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Paxil Coupon - Paxil 10mg tablet

Paroxetine

PAROXETINE is used to treat depression. It may also be used to treat anxiety disorders, obsessive compulsive disorder, panic attacks, post traumatic stress, and premenstrual dysphoric disorder (PMDD). The lowest GoodRx price for the most common version of paroxetine is around $4.00, 89% off the average retail price of $37.46. Compare SSRIs.
Paxil Coupon - Paxil 10mg tablet

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Prescription Quantity Limits: What to Do When Insurance Plans Limit Your Coverage

Benita Lee - June 22, 2018

As with other forms of coverage restrictions, insurance plans use quantity limits to ensure patient safety and control healthcare costs. Quantity limits define how much of a drug you can fill during a specific time period, but they can be a hassle. Here’s how to navigate your plan’s policies, so you can still get the medications you need.

How do quantity limits work?

Generally speaking, plans will review clinical and FDA literature to decide how much of a drug they will cover in a certain time period. See More

8 Types of Medications that Can Cause Weight Gain as a Side Effect

Benita Lee - June 18, 2018

An unexpected increase in weight can be concerning for anyone. But it’s an unfortunate side effect of many common medications. Insulin, blood pressure medications, antidepressants, and even migraine medications can all cause weight gain, and some may even worsen the health conditions they’re trying to treat.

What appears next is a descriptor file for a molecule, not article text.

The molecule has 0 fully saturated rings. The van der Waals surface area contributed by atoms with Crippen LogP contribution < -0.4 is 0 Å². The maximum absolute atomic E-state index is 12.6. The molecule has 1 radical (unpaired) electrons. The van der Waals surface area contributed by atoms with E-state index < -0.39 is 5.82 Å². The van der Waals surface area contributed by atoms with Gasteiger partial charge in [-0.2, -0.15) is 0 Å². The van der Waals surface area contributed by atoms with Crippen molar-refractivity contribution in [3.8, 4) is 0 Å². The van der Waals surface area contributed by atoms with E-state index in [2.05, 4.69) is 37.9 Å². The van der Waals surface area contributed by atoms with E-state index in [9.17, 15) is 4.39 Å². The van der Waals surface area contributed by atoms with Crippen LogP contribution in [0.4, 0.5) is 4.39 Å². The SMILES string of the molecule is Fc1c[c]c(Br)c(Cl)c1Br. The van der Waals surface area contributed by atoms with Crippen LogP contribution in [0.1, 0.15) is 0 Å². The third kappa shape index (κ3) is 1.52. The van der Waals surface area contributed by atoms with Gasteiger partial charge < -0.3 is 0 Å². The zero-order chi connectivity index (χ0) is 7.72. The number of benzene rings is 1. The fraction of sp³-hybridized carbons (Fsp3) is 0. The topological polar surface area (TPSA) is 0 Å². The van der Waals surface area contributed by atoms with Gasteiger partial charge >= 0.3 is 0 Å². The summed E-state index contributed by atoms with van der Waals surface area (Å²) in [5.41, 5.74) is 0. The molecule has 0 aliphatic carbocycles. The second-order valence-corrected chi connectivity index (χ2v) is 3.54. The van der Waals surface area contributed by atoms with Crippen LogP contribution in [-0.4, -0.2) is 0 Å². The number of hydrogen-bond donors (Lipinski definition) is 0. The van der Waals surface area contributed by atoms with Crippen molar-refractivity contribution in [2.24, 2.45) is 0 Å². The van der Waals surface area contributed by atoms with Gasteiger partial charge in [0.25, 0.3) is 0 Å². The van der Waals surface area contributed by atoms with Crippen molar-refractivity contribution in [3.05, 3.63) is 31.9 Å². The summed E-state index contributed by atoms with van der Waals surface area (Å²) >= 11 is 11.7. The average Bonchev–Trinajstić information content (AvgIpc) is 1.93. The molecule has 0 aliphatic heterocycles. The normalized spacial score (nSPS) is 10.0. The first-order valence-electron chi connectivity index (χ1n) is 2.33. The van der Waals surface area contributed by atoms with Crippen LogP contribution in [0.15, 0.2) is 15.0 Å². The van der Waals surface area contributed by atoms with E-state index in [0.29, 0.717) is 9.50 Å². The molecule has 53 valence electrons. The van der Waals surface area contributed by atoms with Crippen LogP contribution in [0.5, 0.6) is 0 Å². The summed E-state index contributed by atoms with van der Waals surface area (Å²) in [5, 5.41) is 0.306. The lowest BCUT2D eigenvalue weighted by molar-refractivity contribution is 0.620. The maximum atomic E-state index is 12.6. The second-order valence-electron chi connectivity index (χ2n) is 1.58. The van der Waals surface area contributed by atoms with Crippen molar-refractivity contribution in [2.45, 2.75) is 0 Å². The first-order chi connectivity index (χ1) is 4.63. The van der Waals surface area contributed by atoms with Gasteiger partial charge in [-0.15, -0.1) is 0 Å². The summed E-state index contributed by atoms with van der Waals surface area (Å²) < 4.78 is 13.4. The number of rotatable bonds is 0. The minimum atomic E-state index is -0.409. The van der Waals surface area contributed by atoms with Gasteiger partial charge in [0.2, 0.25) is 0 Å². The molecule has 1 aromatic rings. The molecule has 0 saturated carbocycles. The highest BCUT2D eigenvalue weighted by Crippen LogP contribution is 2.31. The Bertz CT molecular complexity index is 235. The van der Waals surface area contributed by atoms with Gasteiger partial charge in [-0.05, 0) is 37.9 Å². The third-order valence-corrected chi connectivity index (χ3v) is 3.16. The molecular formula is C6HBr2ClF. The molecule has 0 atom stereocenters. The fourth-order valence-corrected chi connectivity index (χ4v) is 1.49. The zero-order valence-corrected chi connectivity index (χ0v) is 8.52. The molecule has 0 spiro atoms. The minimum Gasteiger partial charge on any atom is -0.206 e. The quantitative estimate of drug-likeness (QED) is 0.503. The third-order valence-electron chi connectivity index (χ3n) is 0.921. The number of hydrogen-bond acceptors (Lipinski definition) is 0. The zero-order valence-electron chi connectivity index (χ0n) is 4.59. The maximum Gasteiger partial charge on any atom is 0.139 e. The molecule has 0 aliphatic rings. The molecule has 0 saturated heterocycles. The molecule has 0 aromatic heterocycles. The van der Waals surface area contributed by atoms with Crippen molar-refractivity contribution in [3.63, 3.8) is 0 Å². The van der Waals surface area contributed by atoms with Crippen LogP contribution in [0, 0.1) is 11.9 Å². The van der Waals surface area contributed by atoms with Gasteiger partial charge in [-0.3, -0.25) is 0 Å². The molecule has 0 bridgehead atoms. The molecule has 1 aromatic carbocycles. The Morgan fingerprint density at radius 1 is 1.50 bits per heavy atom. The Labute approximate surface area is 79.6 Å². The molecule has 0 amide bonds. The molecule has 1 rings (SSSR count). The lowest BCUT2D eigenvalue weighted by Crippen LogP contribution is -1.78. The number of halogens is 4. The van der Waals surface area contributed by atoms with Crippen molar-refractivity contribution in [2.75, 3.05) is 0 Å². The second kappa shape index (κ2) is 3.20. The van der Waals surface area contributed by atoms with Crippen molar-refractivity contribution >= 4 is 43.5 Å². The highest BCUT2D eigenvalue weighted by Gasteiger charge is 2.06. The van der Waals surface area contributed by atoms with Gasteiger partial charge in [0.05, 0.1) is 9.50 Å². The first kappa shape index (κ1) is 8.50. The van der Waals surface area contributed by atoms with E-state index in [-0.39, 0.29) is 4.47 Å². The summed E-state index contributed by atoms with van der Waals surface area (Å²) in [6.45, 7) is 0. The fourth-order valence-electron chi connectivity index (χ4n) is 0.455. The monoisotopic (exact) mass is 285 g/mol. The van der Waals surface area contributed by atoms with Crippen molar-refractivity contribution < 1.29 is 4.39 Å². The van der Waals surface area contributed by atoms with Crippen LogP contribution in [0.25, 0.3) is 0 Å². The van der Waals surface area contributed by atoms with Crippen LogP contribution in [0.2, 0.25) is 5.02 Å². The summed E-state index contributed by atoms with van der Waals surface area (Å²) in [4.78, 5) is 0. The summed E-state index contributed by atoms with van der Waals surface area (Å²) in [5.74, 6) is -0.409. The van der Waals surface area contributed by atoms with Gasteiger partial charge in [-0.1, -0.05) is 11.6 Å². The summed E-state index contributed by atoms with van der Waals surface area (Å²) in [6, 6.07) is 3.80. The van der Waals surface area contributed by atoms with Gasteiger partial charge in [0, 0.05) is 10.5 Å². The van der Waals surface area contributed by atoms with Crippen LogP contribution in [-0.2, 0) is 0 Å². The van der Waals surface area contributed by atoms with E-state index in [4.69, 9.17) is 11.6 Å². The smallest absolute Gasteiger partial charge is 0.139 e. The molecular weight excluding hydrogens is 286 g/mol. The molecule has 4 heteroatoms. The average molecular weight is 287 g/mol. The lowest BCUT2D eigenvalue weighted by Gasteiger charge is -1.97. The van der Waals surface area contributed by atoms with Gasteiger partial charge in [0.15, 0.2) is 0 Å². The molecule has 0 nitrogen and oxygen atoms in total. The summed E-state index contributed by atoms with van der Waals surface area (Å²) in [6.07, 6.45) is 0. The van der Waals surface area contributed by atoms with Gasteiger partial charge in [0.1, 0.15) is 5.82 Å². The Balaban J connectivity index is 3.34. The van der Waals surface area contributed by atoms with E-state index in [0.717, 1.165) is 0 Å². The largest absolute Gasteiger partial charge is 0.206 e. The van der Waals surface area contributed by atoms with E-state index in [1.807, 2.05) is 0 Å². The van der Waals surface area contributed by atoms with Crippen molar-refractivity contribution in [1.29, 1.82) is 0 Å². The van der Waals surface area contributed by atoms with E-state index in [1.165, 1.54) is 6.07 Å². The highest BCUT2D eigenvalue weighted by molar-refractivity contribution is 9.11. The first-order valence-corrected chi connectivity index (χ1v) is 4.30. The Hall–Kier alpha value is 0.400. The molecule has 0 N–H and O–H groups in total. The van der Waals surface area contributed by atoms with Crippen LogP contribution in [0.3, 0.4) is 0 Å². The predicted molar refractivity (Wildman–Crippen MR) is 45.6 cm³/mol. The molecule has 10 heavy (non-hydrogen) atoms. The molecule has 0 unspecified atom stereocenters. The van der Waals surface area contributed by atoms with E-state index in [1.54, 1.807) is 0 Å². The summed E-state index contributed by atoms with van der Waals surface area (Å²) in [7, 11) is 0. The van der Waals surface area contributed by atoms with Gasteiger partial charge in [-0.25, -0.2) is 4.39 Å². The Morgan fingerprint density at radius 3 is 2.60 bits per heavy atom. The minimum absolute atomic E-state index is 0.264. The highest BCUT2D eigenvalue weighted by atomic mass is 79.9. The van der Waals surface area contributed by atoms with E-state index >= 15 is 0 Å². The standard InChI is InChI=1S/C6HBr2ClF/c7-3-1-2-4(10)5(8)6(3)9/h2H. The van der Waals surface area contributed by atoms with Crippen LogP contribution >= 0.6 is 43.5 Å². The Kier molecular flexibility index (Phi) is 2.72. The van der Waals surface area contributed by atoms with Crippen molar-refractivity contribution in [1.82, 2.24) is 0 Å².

Sudden weight gain is never a reason to stop your medication without seeing your doctor first. See More

Depression and Anxiety Prescriptions Are Climbing Nationwide

Tori Marsh - June 07, 2018

Prescriptions for depression and anxiety medications are on the rise among Americans – and parts of the country appear to be coping with higher rates than others, according to a GoodRx analysis of prescription data for anxiety and depression medicines.

The data looks at the proportion of depression and anxiety medications among overall prescription volume over the past 12 months (ending April 2018). See More

7 Medications that Cause Nightmares and Disturbing Dreams

Dr. Sharon Orrange - June 05, 2018

Antidepressants, blood pressure drugs, and allergy medicines are some of the many popular medications that can affect your dreams, and not always in a good way.

Medications that influence the neurotransmitters in our brain — those same chemicals that affect our mood and alertness — often come with the reported side effect of causing disturbing dreams and nightmares. While nightmares occur in only 1–5% of folks using these medications, here is the list of the most common offenders. See More

New Study Finds that Some Drugs May Raise Dementia Risk — as Many as 20 Years Later

Tori Marsh - May 16, 2018

Turns out, taking a certain kind of drug today is associated with an increased chance of dementia as many as 20 years from now, according to a new study.